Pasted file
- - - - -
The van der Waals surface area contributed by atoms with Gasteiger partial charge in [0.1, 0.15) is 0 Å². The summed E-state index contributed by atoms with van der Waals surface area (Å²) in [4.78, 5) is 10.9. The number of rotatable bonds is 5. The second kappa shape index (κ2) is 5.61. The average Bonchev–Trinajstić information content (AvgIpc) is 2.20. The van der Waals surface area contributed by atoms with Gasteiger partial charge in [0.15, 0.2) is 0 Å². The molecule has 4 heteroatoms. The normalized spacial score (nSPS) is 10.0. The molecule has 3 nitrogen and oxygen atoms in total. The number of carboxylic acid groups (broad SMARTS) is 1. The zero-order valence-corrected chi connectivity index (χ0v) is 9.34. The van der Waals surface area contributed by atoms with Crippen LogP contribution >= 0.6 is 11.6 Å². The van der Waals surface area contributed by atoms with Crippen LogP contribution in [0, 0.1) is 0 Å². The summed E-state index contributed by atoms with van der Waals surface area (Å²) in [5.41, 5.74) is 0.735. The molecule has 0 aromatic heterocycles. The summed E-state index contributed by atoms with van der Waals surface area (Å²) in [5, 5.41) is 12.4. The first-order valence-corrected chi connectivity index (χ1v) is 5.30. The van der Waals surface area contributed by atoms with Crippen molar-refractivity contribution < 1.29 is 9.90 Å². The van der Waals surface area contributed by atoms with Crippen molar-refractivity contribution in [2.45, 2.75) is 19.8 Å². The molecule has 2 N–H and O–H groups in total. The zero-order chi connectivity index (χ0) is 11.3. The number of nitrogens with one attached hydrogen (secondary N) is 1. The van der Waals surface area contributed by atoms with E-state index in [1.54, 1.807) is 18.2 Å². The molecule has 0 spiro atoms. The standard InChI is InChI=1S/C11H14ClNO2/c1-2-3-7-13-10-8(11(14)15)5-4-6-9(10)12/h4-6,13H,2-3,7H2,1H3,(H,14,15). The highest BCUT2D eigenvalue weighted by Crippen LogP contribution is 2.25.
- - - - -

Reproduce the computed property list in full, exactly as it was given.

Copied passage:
The van der Waals surface area contributed by atoms with Gasteiger partial charge in [0.1, 0.15) is 0 Å². The summed E-state index contributed by atoms with van der Waals surface area (Å²) in [4.78, 5) is 10.9. The number of rotatable bonds is 5. The second kappa shape index (κ2) is 5.61. The average Bonchev–Trinajstić information content (AvgIpc) is 2.20. The van der Waals surface area contributed by atoms with Gasteiger partial charge in [0.15, 0.2) is 0 Å². The molecule has 4 heteroatoms. The normalized spacial score (nSPS) is 10.0. The molecule has 3 nitrogen and oxygen atoms in total. The number of carboxylic acid groups (broad SMARTS) is 1. The zero-order valence-corrected chi connectivity index (χ0v) is 9.34. The van der Waals surface area contributed by atoms with Crippen LogP contribution >= 0.6 is 11.6 Å². The van der Waals surface area contributed by atoms with Crippen LogP contribution in [0, 0.1) is 0 Å². The summed E-state index contributed by atoms with van der Waals surface area (Å²) in [5.41, 5.74) is 0.735. The molecule has 0 aromatic heterocycles. The summed E-state index contributed by atoms with van der Waals surface area (Å²) in [5, 5.41) is 12.4. The first-order valence-corrected chi connectivity index (χ1v) is 5.30. The van der Waals surface area contributed by atoms with Crippen molar-refractivity contribution < 1.29 is 9.90 Å². The van der Waals surface area contributed by atoms with Crippen molar-refractivity contribution in [2.45, 2.75) is 19.8 Å². The molecule has 2 N–H and O–H groups in total. The zero-order chi connectivity index (χ0) is 11.3. The number of nitrogens with one attached hydrogen (secondary N) is 1. The van der Waals surface area contributed by atoms with E-state index in [1.54, 1.807) is 18.2 Å². The molecule has 0 spiro atoms. The standard InChI is InChI=1S/C11H14ClNO2/c1-2-3-7-13-10-8(11(14)15)5-4-6-9(10)12/h4-6,13H,2-3,7H2,1H3,(H,14,15). The highest BCUT2D eigenvalue weighted by Crippen LogP contribution is 2.25.